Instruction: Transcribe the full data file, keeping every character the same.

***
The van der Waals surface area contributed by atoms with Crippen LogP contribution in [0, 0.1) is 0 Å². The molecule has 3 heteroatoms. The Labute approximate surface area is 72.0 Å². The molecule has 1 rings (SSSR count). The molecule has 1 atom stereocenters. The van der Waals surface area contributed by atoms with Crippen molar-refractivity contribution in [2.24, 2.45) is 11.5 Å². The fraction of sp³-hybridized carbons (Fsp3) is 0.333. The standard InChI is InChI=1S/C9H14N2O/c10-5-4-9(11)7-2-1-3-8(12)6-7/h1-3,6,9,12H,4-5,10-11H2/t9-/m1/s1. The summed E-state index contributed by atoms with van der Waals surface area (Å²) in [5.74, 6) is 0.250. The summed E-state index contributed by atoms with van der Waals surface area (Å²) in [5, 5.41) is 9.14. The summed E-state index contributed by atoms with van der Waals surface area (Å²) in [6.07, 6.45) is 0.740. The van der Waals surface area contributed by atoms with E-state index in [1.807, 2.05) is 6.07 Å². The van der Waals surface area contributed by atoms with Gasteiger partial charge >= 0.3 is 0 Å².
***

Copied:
The van der Waals surface area contributed by atoms with Crippen LogP contribution in [0, 0.1) is 0 Å². The molecule has 3 heteroatoms. The Labute approximate surface area is 72.0 Å². The molecule has 1 rings (SSSR count). The molecule has 1 atom stereocenters. The van der Waals surface area contributed by atoms with Crippen molar-refractivity contribution in [2.24, 2.45) is 11.5 Å². The fraction of sp³-hybridized carbons (Fsp3) is 0.333. The standard InChI is InChI=1S/C9H14N2O/c10-5-4-9(11)7-2-1-3-8(12)6-7/h1-3,6,9,12H,4-5,10-11H2/t9-/m1/s1. The summed E-state index contributed by atoms with van der Waals surface area (Å²) in [5.74, 6) is 0.250. The summed E-state index contributed by atoms with van der Waals surface area (Å²) in [5, 5.41) is 9.14. The summed E-state index contributed by atoms with van der Waals surface area (Å²) in [6.07, 6.45) is 0.740. The van der Waals surface area contributed by atoms with E-state index in [1.807, 2.05) is 6.07 Å². The van der Waals surface area contributed by atoms with Gasteiger partial charge >= 0.3 is 0 Å².